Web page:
In the industrial computing world, the topic of heat output comes up with such regularity because of the challenges it can bring to a build. Unless a designer is willing to include expensive cooling systems, dissipation remains one of the main issues; plenty of factors come into play when considering the heating issue.
Device size almost always presents interesting design issues. Companies providing an overall design need to take into account how large the machine has to be, which in turn necessitates a certain casing.
Mini-ITX cases provide a compact solution, but putting heat generating elements in a small space makes for a precarious situation. However, there are ways to deal with this issue to ensure that this mini-ITX build can adequately dissipate heat while being powerful enough for the buyer.
What Components “Fit” a Mini-ITX Case?
What generates heat in a mini-ITX case are the components that make up the system. A high speed processor, a mechanical hard-drive, and a powerful graphics card will turn a mini-ITX case into a sauna. There isn’t adequate space to “air out” the components and provide enough dissipation to keep them at optimum operating temperatures. A designer doesn’t put power hungry equipment into a mini-ITX because it can’t handle the heat generation. Instead, they need to look toward more efficient chipsets and components, as well as lower wattage power supplies and smaller CPUs, such as the Intel Atom line. Otherwise, for higher performance applications, measures need to be taken in order to keep the case properly cooled.
Ventilation and the Mini-ITX Case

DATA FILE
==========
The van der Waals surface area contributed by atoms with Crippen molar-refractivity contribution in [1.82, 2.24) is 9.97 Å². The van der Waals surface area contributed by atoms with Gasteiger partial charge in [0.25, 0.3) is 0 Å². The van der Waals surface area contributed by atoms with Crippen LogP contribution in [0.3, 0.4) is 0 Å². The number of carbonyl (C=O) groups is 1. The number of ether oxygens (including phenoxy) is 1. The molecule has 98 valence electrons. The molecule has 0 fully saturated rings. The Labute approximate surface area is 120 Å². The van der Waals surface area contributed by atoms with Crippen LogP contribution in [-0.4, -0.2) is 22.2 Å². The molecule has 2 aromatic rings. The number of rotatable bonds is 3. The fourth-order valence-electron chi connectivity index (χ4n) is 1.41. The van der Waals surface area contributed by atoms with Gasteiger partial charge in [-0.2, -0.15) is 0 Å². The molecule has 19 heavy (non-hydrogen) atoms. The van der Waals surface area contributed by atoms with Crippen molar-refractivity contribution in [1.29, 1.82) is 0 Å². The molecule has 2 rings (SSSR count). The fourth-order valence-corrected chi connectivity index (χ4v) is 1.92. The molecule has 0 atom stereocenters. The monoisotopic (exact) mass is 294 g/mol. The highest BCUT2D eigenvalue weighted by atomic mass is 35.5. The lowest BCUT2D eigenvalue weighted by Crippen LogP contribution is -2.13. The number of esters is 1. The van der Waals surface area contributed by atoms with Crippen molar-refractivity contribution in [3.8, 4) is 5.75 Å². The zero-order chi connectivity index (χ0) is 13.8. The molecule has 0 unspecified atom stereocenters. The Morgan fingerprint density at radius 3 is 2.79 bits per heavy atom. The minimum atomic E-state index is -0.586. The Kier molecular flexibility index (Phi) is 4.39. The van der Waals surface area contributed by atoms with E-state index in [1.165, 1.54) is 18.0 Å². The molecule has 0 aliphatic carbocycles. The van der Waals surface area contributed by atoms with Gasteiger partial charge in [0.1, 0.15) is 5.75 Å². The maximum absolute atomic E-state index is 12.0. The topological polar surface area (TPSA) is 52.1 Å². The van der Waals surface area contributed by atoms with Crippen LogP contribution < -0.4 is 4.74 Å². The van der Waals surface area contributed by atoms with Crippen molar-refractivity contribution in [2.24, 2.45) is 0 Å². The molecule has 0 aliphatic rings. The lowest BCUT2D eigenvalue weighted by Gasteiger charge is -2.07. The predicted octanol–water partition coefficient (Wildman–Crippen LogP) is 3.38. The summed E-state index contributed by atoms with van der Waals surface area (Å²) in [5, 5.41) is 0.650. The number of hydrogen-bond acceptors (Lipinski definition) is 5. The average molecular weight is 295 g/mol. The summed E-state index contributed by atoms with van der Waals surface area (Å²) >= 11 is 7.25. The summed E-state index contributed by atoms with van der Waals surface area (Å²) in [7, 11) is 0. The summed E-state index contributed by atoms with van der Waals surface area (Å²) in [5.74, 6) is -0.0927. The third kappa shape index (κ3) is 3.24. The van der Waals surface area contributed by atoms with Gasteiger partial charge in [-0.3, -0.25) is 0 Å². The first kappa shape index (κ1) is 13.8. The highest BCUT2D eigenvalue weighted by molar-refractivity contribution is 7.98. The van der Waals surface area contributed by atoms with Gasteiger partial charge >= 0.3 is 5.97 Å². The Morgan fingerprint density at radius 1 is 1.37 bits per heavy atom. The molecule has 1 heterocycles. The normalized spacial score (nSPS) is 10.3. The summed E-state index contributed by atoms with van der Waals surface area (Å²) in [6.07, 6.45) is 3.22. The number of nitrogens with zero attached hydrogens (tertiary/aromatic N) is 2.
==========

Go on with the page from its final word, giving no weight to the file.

When the components are not the issue, the other way to deal with heat dissipation is with a good ventilation system. Consumer technology tends to solve this issue by loading a tower with fans to push cool air through the machine. Embedded systems for industrial use can go this route, but more airflow leads to more dust and potential part failure as a result of moving parts. There is also the problem of space constraints. What mini-ITX cases can provide is adequate venting along the case to allow a freer flow of air through the system with a minimal use of fans. Another solution to this issue can be provided by heat sinks that are placed in the case (or turning the case itself into a heat sink) to absorb and move the heat out of the case, rather than centralizing it around the components. This way, you can actually create a fanless system.
Brian Luckman is the President of New Era Electronics. He has worked in the industrial OEM market for over 25 years, serving a variety of different industries, gaining a strong reputation for his expertise and a thorough understanding of how to properly service OEM customers. In 2000 he began New Era Electronics and the company continues to grow. He’s a husband and father and enjoys exploring the outdoors.
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